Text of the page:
Sunday, November 30, 2008

Happy New Year!

Today, Sunday, November 30, is the first day of the church new year. The first part of the church calender begins with the season of Advent, which begins today and goes until Christmas. (See previous post for more about all this.)

We've written an original weekly Advent meditation.

We'll also update the blog daily through out Advent with daily reflections that include art, music, and videos.

Here is the first reflection based on the scripture being read in many churches today.

Sunday, November 30th
First Sunday of Advent
Conscious Living

"Jesus said, ‘But about that day or hour no one knows, neither the angels in heaven, nor the Son, but only the Father. Beware, keep alert; for you do not know when the time will come. It is like a man going on a journey, when he leaves home and puts his slaves in charge, each with his work, and commands the doorkeeper to be on the watch. Therefore, keep awake—for you do not know when the master of the house will come, in the evening, or at midnight, or at cockcrow, or at dawn, or else he may find you asleep when he comes suddenly. And what I say to you I say to all: Keep awake.’ "
—Mark 13: 32-37
(Read the whole chapter of Mark 13 to get a larger sense of the story)

Part of the Christian story is the idea that Jesus will come again to judge the living and the dead. Some people take this idea very literally, and there is tremendous Christian mythology about how exactly the world will end (think The Left Behind series). According to the Bible, Jesus made predictions about the destruction of the Jewish temple and about a time when there would be (among other things) plagues and famines, false messiahs, and persecution of those who followed him. Of course, all of these things and more have already happened in the two thousand years since Jesus was alive. Jesus’ suggestion that people must be ever ready was not merely a helpful hint in the face of these pending disasters, but also important advice for life.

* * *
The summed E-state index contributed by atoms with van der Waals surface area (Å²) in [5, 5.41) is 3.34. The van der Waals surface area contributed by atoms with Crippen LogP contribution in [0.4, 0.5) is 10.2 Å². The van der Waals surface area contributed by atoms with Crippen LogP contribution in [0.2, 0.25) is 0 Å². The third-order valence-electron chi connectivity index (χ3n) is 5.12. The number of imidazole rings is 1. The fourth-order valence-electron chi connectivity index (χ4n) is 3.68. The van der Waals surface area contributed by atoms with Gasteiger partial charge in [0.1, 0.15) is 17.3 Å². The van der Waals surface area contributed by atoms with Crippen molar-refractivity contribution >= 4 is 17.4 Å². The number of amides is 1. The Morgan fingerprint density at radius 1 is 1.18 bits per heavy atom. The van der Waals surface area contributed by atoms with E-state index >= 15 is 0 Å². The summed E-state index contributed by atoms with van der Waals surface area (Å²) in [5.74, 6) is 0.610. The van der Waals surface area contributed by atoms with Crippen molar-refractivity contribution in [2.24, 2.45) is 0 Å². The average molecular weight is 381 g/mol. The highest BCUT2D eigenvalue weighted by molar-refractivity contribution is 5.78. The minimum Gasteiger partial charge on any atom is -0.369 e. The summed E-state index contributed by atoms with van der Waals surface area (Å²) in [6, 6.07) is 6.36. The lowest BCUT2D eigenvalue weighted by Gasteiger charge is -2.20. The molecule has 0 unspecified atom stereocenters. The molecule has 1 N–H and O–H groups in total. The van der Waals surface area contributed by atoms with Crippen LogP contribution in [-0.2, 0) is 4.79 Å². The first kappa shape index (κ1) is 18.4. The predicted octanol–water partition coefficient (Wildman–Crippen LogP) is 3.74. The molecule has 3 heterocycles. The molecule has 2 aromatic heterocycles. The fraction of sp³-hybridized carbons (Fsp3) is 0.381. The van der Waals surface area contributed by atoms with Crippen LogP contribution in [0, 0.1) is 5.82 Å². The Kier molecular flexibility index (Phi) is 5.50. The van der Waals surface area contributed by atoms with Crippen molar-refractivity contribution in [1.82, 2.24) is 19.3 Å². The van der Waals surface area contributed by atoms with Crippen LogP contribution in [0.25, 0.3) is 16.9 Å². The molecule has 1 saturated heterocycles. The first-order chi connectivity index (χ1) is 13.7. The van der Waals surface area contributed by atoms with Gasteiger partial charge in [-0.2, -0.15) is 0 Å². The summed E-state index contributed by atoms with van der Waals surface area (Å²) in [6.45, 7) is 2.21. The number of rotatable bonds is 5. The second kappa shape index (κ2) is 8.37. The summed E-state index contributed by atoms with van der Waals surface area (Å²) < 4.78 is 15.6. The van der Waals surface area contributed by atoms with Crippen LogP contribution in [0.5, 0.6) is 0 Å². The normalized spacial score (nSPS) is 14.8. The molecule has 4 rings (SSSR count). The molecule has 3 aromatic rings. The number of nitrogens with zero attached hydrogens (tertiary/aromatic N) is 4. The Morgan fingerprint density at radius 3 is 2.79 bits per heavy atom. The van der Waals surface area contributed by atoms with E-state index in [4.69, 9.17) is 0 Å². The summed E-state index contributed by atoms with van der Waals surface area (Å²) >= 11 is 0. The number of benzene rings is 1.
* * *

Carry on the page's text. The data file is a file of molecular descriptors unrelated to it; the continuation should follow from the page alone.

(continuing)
Whether or not all the details of the various ideas about the end of the world ever come to fruition, the truth of every human story is that there will be unexpected events, tragedy, and death. Many religious traditions share Jesus’ admonitions towards constant vigilance. Ideas that our lives are precious and finite, or that we must live in the moment, that all things whether good or bad are only momentary are common across not only religions but philosophy as well.

Conscious living is one of the hardest things we are called to, but it is such an important part of life. Try this week to keep awake. This is not advocating insomnia, but rather the conscious presence in every day waking life. Feel every breath in your lungs; taste every morsel that comes into your mouth; look into the eyes of friends and strangers. Be awake.

The idea that we are slaves keeping track of a household that the master might come back to at any moment is terrifying in many ways. However there is also some truth in this imagery. Jesus told this story not to scare people, but to raise their level of consciousness. Sometimes we are so overwhelmed by the complexities and implications of life that we become numb to our everyday existence. The call to keep awake then, is not meant to scare people, but rather to awaken them to the mysteries that surround us. What comes to us when we live consciously is both terrifying and beautiful. It is amazing what your life becomes when you live with your eyes open.

God we do not want to squander our lives. Help us to wake up. And to be ready to welcome you with open arms where ever you show up this week.

Activities to try on for the week to make a space for more conscious living

* Practice breathing. One way to do this is to pick something that comes up frequently in every day life and to notice your breath when you interact with that thing. For example, you might focus on water or sunlight or laughter. Every time you experience that thing, pay attention to your breath. You can also check out the website for some links to breathing exercises.

* Journal. Writing about your day can help make you more aware of what happened to you and how you experienced it. You can journal in a notebook or on your computer or on napkins. You can share your journal with someone or everyone or no one. Just write your own life and see what happens.

* Enjoy Silence. Turn off the TV, radio, or computer. Go for walks, read, meditate.

* Connect to someone you love. As you prepare for Christmas, think about how you might reach out to someone you care about. It could be someone you see everyday or someone you have not talked to in a long time. How could you give them a gift that would show how much you care about them? Could you write them a letter? Make them a coupon book of activities you might enjoy together? Think of a way to deepen your relationship.

* Practice compassion. All over the world there are people whose waking lives are torn with hunger, violence, and suffering. Many of these people do not have the luxury of quiet walks or journal time. What can you do this week to reach out to someone whose waking life is more like a nightmare? Be mindful every day of these people who are often overlooked.

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